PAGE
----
Estonian officials: Mattis’s departure from the Defense Department is bad news

According to Estonian officials, the resignation of James Mattis, the US defence secretary, is bad news for Estonia and the rest of the allies.

The chairman of the foreign affairs committee of the Estonian parliament, Marko Mihkelson said that Mattis’s departure is bad news for the US allies because it maximises US president Donald Trump’s unpredictable behaviour in tense international affairs and may bring upon the further weakening of US positions.

“Mattis has been like a lightning rod who, in the past years, have grounded the president’s extremely volatile foreign interaction in the area of defence,” Mihkelson told the Estonian news portal, Delfi. “At the same time, Mattis has always stood firm in the defence of NATO allies and helped expand the US defence aid and the presence of its troops in Europe.”

The former foreign minister of Estonia, Marina Kaljurand, said Estonia was losing a very strong ally and friend.

“Mattis has been known for being a strong supporter of Trans-Atlantic relations, NATO and allied relations,” Kaljurand told the Estonian public broadcasting. She added that her initial reaction to Mattis’s departure is that she’s sad and “definitely disappointed”.

The Estonian Member of the European Parliament, Urmas Paet, wrote on Facebook that Mattis’s resignation increases the allies’ insecurity towards Trump’s foreign and defence policies.

“In his resignation letter, Mattis points out important aspects where he doesn’t agree with Trump,” Paet said. “Alas, neither do the long-term US allies.”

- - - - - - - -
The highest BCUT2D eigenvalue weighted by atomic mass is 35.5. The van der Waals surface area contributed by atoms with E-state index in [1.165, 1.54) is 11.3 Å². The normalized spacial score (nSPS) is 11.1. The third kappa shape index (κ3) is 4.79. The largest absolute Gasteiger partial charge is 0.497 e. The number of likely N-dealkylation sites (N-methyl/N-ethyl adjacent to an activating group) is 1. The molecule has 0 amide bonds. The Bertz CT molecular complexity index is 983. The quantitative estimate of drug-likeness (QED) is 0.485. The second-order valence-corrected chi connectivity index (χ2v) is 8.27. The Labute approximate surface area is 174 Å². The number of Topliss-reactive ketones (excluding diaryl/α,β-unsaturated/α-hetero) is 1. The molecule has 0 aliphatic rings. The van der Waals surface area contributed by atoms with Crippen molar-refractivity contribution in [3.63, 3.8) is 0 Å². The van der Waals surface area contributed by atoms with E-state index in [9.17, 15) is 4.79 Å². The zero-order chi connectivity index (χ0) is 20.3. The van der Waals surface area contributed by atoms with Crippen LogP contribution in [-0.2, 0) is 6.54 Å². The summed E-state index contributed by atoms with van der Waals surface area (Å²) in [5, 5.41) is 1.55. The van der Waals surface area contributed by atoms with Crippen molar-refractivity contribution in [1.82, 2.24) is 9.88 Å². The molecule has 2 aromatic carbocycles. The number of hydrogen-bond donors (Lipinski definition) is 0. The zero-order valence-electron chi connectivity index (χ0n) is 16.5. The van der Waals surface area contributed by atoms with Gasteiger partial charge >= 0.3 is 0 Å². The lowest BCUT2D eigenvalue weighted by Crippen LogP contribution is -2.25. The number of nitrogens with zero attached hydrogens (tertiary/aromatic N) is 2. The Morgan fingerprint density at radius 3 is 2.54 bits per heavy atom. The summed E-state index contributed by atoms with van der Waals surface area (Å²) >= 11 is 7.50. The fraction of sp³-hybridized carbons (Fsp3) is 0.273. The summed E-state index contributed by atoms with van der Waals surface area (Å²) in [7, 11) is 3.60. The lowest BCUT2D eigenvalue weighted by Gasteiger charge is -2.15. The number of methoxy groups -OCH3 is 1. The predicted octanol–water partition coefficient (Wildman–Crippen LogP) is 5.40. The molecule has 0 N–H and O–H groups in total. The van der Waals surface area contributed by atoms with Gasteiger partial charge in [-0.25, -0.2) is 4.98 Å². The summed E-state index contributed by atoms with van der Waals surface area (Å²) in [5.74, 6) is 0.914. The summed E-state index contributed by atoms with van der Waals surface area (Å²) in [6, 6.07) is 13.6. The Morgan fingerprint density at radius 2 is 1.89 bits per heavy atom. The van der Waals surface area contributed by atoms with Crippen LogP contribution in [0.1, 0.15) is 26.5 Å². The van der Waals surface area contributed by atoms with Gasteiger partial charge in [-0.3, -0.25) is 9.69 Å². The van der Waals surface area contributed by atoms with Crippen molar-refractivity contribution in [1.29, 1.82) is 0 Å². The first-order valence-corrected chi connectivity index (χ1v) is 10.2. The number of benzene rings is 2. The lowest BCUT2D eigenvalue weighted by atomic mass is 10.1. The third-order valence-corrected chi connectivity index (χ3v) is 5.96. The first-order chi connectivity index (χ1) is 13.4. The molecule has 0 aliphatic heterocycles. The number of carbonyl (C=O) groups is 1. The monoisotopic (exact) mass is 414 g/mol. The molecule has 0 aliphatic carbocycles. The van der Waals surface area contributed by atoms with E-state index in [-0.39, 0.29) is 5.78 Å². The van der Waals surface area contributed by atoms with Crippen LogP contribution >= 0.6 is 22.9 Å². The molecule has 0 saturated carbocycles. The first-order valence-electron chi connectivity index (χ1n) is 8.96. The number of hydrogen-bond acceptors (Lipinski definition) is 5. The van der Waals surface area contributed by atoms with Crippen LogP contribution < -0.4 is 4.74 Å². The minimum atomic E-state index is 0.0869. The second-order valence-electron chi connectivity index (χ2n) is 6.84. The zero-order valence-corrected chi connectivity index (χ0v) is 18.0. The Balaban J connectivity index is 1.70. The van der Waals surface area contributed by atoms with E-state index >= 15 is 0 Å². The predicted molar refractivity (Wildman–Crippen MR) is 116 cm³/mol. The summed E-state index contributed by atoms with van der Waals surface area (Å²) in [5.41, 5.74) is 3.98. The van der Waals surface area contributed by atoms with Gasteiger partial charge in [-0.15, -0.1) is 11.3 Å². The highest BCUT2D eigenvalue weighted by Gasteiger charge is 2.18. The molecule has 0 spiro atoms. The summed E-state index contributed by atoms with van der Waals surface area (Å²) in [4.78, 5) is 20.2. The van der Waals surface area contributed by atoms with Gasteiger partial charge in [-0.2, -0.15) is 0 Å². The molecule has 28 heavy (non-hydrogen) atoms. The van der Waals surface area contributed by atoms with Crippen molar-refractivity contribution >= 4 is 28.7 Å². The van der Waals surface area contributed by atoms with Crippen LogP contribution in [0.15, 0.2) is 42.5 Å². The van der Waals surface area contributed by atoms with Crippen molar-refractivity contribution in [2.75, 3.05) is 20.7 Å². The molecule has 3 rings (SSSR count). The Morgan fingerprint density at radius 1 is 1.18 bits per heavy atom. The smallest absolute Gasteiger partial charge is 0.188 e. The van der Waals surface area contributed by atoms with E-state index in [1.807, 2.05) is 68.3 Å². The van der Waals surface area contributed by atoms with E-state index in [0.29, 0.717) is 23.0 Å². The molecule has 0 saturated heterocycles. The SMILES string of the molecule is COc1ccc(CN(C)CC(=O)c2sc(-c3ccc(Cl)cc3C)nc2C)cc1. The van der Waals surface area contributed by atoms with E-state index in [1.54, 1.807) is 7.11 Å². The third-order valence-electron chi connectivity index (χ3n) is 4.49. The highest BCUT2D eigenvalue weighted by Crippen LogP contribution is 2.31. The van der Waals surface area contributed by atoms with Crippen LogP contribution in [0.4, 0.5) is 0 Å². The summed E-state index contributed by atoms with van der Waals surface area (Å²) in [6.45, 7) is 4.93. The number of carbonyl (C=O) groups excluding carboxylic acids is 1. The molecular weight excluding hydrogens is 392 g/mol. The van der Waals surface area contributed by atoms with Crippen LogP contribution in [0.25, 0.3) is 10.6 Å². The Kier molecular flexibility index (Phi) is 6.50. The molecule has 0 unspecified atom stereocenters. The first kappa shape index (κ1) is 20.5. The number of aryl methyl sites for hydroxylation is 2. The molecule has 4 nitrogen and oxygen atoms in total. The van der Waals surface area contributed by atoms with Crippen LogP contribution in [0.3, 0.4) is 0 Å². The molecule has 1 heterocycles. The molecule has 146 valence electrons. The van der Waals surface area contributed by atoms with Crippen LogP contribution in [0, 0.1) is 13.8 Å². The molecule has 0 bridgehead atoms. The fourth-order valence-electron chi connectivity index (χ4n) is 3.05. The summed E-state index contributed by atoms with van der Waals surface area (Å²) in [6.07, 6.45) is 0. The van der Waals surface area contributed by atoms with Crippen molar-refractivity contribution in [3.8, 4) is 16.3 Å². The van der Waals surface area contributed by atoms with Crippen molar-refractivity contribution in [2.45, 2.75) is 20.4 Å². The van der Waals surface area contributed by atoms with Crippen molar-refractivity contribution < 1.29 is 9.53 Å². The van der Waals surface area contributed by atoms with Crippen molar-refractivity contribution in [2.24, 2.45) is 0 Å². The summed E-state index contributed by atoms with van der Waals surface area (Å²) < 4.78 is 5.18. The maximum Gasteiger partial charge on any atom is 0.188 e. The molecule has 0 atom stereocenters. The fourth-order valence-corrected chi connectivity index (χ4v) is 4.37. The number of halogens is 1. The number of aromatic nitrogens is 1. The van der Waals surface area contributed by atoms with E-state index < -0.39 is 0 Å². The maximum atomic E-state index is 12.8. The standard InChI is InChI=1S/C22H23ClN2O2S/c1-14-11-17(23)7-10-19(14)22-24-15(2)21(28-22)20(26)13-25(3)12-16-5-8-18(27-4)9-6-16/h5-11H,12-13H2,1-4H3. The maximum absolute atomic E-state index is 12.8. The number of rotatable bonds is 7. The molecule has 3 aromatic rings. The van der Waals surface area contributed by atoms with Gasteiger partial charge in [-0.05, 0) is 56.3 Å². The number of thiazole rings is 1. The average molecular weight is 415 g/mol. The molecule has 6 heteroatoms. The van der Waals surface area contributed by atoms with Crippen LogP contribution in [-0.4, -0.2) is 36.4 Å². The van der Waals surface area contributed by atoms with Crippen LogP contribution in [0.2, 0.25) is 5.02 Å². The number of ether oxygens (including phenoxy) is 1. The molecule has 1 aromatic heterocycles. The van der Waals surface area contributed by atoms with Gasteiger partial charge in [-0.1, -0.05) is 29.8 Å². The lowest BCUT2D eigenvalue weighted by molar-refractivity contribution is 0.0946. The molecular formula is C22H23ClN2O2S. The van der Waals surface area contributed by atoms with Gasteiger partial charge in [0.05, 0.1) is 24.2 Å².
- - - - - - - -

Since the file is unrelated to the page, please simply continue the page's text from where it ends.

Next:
James Mattis with Jüri Luik.

Mattis knows of the Russian threat

The former commander of the Estonian Defence Forces, general Ants Laaneots, noted that Mattis’s resignation “definitely wouldn’t be a positive message for us”. He told Bloomberg that Mattis “knows what is happening [in Estonia] and knows there is a Russian threat”.

The former Marine general announced on 20 December that he would be leaving his post as the Secretary of Defense in February 2019. In his resignation letter, Mattis appeared to sharply criticise president Trump for his attitude towards US allies.

SecDef James Mattis (middle) leaving the Pentagon with president Donald Trump and vice president Mike Pence.

“One core belief I have always held is that our strength as a nation is inextricably linked to the strength of our unique and comprehensive system of alliance and partnerships,” Mattis wrote. “While the U.S. remains the indispensable nation in the free world, we cannot protect our interests or serve that role effectively without maintaining strong alliances and showing respect to our allies.”

“We are strengthened … by the solidarity of our allies”

“My views on treating allies with respect and also being clear-eyed about both malign actors and strategic competitors are strongly held and informed by over four decades of immersion in these issues. We must do everything possible to advance an international order that is most conducive to our security, prosperity and values, and we are strengthened in this effort by the solidarity of our alliances.”

Mattis assumed the position of SecDef on 20 January 2017 when Trump was inaugurated as the president of the United States. He announced his resignation the day Trump said he would be pulling US troops from Syria.


Cover: SecDef James Mattis greets the Estonian minister of defence, Jüri Luik, at the Pentagon on 7 March 2018.

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